It's Your Voice
Happy Pride Month
June 1st marks the beginning of one of the most anticipated months of the year. Now known for including celebrations like parades, drag performances and LGBTQ theater, the evolution of June from merely the summer kick-off month, to becoming the international Pride Festival
month, has been quite extraordinary. Its origins stem back to June 28th 1969, when a now-
famous gay bar called The Stonewall Inn, a safe haven for many in the LGBTQ community, was raided by police officers who violently attacked the customers inside. The raid sparked outrage and, for several days, riots ensued. Known as the Stonewall Riots, these events changed the course of history. Exactly one year later, on the anniversary of the riots, NYC experienced its first Pride Parade with hundreds of people marching from The Stonewall Inn all the way to Central Park. Since then, pride month has become an essential part of our culture as LGBTQ voices are heard and uplifted throughout the country.
Activists, artists and performers use their talents to raise awareness and create inclusive spaces to encourage all to understand and recognize the impact that the LGBTQ community has had on American history and indeed World history. While there is much to celebrate during Pride month, there is also much to mourn. Though much progress has been made since the 1969 Stonewall Riots, many LGBTQ folks continue to experience various forms of marginalization, violence and discrimination. More work remains to be done, and Pride Month highlights the challenges still faced by the LGBTQ community in the hopes of inciting social change.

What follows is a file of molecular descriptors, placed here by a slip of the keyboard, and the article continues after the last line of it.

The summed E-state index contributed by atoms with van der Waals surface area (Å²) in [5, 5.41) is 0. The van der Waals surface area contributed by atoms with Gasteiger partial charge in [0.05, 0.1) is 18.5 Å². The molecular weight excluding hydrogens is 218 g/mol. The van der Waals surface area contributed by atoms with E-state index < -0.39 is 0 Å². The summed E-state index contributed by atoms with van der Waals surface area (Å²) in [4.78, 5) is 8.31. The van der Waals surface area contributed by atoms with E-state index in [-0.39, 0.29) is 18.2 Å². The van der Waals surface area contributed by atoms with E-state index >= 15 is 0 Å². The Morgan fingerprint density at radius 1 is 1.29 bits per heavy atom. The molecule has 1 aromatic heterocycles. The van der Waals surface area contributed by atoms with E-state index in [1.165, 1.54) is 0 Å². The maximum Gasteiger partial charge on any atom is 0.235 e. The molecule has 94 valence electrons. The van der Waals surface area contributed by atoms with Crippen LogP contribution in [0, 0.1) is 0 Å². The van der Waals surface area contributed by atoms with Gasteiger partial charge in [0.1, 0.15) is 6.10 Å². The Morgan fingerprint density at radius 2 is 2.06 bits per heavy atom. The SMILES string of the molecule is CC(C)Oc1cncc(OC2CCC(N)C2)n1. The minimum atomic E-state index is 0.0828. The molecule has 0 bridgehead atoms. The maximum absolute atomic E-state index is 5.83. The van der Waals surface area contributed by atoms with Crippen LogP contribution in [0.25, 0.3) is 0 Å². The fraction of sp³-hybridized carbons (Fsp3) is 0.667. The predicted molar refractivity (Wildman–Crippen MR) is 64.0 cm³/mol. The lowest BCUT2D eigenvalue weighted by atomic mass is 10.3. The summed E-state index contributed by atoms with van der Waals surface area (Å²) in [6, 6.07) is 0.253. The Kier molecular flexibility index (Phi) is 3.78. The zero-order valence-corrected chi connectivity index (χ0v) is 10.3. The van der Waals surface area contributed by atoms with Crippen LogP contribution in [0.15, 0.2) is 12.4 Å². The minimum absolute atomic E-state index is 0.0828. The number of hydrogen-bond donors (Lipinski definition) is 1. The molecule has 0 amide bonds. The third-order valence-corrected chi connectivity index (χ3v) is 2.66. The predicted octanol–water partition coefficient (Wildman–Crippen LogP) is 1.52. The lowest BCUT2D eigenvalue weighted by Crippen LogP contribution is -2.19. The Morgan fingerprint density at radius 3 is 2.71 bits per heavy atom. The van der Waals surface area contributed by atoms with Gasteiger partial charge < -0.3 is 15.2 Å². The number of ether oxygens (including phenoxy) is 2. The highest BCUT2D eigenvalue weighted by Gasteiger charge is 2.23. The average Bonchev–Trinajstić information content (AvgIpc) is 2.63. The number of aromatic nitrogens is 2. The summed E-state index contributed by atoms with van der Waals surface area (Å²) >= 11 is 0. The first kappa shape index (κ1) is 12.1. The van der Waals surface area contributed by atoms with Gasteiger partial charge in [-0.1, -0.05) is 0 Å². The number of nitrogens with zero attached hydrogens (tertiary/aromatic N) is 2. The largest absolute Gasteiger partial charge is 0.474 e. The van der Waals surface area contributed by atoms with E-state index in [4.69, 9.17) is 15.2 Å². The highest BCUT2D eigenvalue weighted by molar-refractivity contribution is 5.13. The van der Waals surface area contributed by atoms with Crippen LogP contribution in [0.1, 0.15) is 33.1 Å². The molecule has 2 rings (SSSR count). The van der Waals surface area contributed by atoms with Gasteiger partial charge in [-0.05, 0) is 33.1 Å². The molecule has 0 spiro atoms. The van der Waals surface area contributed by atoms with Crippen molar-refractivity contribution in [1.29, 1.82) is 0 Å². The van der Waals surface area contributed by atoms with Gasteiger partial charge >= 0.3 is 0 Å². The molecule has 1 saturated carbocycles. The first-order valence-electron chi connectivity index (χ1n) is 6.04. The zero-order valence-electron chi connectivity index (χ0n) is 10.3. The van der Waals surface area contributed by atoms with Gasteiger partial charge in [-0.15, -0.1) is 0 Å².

People have begun to prioritize LGBTQ rights, and we have therefore reached a time where these voices not only take the spotlight in June, but also every other month of the year. We have slowly seen film, tv and broadway represent the community in less stereotypical roles and while this has only a small impact on the community, nonetheless, it is crucial to celebrating a community of people not as clichéd characters but as human beings.